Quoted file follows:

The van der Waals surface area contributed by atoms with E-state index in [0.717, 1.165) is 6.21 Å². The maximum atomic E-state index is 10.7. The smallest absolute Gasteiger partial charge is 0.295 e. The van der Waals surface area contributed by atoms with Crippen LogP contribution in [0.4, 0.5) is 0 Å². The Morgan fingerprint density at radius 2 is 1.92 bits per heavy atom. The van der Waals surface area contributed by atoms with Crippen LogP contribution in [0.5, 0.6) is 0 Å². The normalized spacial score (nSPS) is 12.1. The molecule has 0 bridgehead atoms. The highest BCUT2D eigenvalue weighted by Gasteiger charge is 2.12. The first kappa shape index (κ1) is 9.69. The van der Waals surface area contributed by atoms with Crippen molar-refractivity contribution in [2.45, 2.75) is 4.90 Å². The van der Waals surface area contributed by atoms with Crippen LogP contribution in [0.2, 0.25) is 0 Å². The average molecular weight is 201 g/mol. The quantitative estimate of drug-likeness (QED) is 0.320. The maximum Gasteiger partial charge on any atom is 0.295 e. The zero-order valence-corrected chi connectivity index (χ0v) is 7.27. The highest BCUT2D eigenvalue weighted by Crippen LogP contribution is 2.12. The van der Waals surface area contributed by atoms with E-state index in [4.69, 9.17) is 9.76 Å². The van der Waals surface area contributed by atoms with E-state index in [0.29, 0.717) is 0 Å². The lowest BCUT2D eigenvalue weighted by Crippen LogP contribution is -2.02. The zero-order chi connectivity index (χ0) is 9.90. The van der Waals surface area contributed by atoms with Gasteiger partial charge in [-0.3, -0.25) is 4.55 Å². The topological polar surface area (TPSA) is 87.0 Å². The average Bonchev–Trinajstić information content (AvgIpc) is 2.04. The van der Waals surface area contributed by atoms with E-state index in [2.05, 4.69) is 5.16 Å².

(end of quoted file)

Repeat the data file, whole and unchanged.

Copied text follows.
The van der Waals surface area contributed by atoms with E-state index in [0.717, 1.165) is 6.21 Å². The maximum atomic E-state index is 10.7. The smallest absolute Gasteiger partial charge is 0.295 e. The van der Waals surface area contributed by atoms with Crippen LogP contribution in [0.4, 0.5) is 0 Å². The Morgan fingerprint density at radius 2 is 1.92 bits per heavy atom. The van der Waals surface area contributed by atoms with Crippen LogP contribution in [0.5, 0.6) is 0 Å². The normalized spacial score (nSPS) is 12.1. The molecule has 0 bridgehead atoms. The highest BCUT2D eigenvalue weighted by Gasteiger charge is 2.12. The first kappa shape index (κ1) is 9.69. The van der Waals surface area contributed by atoms with Crippen molar-refractivity contribution in [2.45, 2.75) is 4.90 Å². The van der Waals surface area contributed by atoms with Crippen LogP contribution in [0.2, 0.25) is 0 Å². The average molecular weight is 201 g/mol. The quantitative estimate of drug-likeness (QED) is 0.320. The maximum Gasteiger partial charge on any atom is 0.295 e. The zero-order valence-corrected chi connectivity index (χ0v) is 7.27. The highest BCUT2D eigenvalue weighted by Crippen LogP contribution is 2.12. The van der Waals surface area contributed by atoms with E-state index in [4.69, 9.17) is 9.76 Å². The van der Waals surface area contributed by atoms with E-state index in [0.29, 0.717) is 0 Å². The lowest BCUT2D eigenvalue weighted by Crippen LogP contribution is -2.02. The zero-order chi connectivity index (χ0) is 9.90. The van der Waals surface area contributed by atoms with Gasteiger partial charge in [-0.3, -0.25) is 4.55 Å². The topological polar surface area (TPSA) is 87.0 Å². The average Bonchev–Trinajstić information content (AvgIpc) is 2.04. The van der Waals surface area contributed by atoms with E-state index in [2.05, 4.69) is 5.16 Å².